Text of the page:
By Carl Kozlowski
One of the greatest appeals of superhero movies lies in their ability to take ordinary humans and give them the power to do extraordinary things, whether they’re a teenager flying through New York City shooting webs in Spider-Man or developing a super car and a kickass suit to fight crime in the Batman films. Even Superman and the X-Men films base a large part of their appeal in alien characters whose struggles parallel the daily angst we all face in our mortal lives.
Unfortunately, the latest superhero epic Thor doesn’t have that basic human appeal. Instead, it offers up the incredibly convoluted tale of a Nordic god who falls to Earth when his hubris makes him overstep his bounds and risk the safety of his home planet of Asgard.
The movie kicks off quickly with some impressive fighting between Thor (Chris Hemsworth) and a team of Asgardian super-warriors against an evil race known as the Frozen Giants from the icy realm of Jotunheim. The Frozen Giants are hoping to exploit the fact that Asgard’s aging king Odin (Anthony Hopkins) is attempting to hand over his power to Thor, and wage an attack on Asgard during the coronation ceremony.
The sneak attack provokes a desire for revenge from Thor and his closest warriors, and things go haywire when they act on it. As punishment, he’s cast to Earth (a.k.a. Midgard), where he crashes into the desert amid a furious flash of thunder and is discovered by a team of scientists that includes an astrophysicist named Jane Foster (Natalie Portman).
The crash rendered him without his magical hammer named Mjolnir (what IS it with all the convoluted names, too? They’re hard to understand, which only adds to the emotional coldness of the film). It’s key that Thor regain control of it if he’s going to save Earth from destruction by the Frozen Giants and forces unleashed by his own ruthless brother Loki, who learns some dark secrets about his own origin.
Thor is a pretty buff dude with a six-pack that could draw stares from The Situation, so Jane is instantly interested in the guy for more than his mysterious entrance. It’s in these scenes in small-town New Mexico that Thor has its most purely enjoyable moments, as the Nordic god experiences some fish-out-of-water moments that inspire some hilarious comments.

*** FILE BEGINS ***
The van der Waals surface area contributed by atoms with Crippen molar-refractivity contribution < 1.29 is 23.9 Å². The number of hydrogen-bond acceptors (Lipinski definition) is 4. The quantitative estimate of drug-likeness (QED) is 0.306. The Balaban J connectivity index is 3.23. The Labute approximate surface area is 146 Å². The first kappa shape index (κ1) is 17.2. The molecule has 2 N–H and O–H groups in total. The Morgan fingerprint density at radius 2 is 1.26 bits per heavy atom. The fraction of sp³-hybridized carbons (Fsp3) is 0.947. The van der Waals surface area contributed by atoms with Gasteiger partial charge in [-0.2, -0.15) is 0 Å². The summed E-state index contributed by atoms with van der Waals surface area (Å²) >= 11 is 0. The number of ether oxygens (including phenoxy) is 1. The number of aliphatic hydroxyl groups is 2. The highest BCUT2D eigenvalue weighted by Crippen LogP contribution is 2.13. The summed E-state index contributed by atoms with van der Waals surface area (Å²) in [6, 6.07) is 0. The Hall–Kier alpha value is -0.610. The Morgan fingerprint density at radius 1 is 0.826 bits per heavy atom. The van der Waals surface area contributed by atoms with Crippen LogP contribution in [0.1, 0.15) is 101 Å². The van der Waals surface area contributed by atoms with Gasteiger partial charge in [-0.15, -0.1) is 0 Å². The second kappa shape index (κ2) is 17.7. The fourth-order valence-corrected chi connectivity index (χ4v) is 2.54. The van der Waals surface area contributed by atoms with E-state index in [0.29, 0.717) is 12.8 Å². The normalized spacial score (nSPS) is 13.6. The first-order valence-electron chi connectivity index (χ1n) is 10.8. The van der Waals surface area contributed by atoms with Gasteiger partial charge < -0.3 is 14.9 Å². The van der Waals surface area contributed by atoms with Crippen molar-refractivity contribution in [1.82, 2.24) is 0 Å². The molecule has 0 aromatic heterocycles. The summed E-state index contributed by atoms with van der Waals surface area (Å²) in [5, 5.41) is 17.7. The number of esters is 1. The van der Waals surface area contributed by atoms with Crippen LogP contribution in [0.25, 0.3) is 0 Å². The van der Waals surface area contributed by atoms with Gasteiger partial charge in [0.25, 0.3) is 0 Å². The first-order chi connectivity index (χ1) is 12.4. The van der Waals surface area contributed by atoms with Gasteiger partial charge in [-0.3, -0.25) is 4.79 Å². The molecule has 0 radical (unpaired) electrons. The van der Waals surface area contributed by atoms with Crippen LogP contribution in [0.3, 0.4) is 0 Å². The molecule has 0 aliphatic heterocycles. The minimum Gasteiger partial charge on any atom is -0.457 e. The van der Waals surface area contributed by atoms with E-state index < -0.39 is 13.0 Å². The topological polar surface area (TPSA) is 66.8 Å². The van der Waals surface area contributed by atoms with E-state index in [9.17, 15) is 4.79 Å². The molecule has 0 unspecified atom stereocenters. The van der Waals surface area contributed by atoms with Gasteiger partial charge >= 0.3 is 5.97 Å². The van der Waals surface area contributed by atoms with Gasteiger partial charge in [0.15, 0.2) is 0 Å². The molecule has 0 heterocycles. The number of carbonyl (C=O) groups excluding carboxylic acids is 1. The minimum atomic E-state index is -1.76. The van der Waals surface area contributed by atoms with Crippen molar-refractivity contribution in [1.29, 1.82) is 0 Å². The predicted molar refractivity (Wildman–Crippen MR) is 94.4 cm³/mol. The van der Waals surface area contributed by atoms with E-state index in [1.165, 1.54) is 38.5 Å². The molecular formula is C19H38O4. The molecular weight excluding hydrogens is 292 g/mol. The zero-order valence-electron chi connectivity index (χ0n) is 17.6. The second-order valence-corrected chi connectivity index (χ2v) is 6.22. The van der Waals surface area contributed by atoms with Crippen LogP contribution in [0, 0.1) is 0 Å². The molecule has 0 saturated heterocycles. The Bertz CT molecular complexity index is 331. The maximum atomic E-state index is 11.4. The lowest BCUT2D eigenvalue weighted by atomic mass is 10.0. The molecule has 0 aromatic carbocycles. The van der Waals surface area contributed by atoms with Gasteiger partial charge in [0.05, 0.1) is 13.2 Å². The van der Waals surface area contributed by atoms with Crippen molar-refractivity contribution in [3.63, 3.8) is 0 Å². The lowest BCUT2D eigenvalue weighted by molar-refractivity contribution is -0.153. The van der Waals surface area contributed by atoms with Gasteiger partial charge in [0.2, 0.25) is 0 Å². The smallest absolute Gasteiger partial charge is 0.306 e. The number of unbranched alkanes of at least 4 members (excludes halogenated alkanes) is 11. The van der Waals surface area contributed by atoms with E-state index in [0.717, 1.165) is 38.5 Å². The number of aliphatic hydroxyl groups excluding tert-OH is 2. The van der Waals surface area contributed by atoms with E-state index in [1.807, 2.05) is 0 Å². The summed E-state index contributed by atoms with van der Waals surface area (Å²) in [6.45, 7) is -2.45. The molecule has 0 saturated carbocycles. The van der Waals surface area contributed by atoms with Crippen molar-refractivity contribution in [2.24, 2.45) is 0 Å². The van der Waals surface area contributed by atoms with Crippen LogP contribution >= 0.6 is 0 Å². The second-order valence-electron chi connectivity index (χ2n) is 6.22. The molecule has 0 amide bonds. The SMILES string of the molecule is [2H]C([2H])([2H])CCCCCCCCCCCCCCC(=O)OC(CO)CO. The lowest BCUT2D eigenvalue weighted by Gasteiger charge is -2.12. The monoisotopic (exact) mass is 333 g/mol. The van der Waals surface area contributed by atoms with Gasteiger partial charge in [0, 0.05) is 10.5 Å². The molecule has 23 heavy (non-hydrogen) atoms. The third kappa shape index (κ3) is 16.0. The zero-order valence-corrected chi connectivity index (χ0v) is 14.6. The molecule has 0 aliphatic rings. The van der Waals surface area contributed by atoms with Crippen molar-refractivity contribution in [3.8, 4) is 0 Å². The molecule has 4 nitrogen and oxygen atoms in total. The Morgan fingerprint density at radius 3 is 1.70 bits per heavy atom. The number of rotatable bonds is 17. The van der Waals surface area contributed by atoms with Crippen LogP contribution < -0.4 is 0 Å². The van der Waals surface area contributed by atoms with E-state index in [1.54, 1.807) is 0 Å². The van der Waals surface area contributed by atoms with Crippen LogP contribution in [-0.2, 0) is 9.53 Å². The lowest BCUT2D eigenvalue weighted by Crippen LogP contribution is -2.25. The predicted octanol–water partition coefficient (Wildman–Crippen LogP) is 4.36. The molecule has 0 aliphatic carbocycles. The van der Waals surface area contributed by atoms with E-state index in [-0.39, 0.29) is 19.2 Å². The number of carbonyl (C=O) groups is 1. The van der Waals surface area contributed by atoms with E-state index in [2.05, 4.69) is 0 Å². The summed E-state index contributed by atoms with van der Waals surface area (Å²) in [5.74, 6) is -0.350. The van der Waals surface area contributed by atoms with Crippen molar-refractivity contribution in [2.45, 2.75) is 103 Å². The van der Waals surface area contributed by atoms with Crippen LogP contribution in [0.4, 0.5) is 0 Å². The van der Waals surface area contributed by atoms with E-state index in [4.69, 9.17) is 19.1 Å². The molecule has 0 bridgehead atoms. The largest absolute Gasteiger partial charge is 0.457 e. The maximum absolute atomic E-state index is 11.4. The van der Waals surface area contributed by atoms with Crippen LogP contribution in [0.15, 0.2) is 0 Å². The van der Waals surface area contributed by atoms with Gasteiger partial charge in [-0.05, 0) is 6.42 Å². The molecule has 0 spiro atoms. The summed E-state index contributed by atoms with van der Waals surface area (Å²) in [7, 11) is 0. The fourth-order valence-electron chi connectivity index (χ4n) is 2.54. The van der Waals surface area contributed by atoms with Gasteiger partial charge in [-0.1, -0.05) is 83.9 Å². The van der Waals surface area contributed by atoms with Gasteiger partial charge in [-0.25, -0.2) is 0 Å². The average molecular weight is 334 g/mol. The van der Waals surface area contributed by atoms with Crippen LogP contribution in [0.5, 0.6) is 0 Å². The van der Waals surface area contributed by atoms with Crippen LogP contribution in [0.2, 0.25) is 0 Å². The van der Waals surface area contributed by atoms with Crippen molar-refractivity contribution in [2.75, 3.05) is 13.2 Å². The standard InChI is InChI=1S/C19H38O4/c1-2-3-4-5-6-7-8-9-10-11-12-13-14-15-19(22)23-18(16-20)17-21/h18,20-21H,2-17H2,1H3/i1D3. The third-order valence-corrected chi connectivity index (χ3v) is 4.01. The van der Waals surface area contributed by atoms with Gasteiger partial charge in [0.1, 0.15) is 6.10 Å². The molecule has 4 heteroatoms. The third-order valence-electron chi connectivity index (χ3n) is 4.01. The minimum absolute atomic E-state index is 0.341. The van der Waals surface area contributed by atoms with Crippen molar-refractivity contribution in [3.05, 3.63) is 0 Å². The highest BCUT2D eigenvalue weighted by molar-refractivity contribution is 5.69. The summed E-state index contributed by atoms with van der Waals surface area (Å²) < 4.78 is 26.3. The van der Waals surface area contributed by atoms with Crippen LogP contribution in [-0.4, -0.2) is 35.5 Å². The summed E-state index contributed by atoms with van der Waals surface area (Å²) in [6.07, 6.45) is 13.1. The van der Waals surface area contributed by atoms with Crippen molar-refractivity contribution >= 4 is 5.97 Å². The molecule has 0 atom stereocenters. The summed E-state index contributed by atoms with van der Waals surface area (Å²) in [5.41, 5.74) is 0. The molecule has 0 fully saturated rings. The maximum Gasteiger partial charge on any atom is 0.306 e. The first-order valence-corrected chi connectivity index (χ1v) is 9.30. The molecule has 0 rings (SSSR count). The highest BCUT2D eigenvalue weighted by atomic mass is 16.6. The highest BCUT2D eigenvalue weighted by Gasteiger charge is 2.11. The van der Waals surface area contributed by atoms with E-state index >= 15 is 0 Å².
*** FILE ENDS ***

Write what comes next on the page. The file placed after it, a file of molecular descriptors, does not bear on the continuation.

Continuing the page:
But as the bad forces of Loki and the Frozen Giants come to a head and threaten Earth with a giant metallic, fire-shooting creature, the fact that this movie’s Earth locations are all in a desert town just makes things seem rather unimpressive. It’s hard to fear for the fate of all humanity when you’re only seeing a couple hundred rednecks leaping into pickup trucks to get out of the way of a single alien warrior who looks barely advanced over the aliens from 1950s sci-fi movies.
It’s also hard to buy into the idea that Thor and Jane have some fantastic romance when they basically hang out for a couple of days. This isn’t the long-burning passion that Peter Parker harbored for Mary Jane in Spider-Man, or the magical love of Superman and Lois Lane. It’s two cute people who are kind of nice and basically have a case of the hots for each other — not a dramatic enough angle to sweep us up, with neither Hemsworth nor this year’s Best Actress winner Portman showing much range either.
The movie had a humongous budget, but most of it was spent on the confusing, overdone battles between Asgard and the Frozen Giants in their otherworldly realm. Director Kenneth Branagh, who has spent half his career making Shakespeare movies including a four-hour version of Hamlet, is an odd choice for a superhero flick that’s lacking in Shakespearean emotions.
If only he could have brought any emotion at all to this film, Thor might have been a classic on the order of Iron Man. But if Marvel Films, the company behind Thor, doesn’t dig deeper in the rest of its planned bevy of superhero films, they’re going to run the risk of seeming all too ordinary rather than awe-inspiring.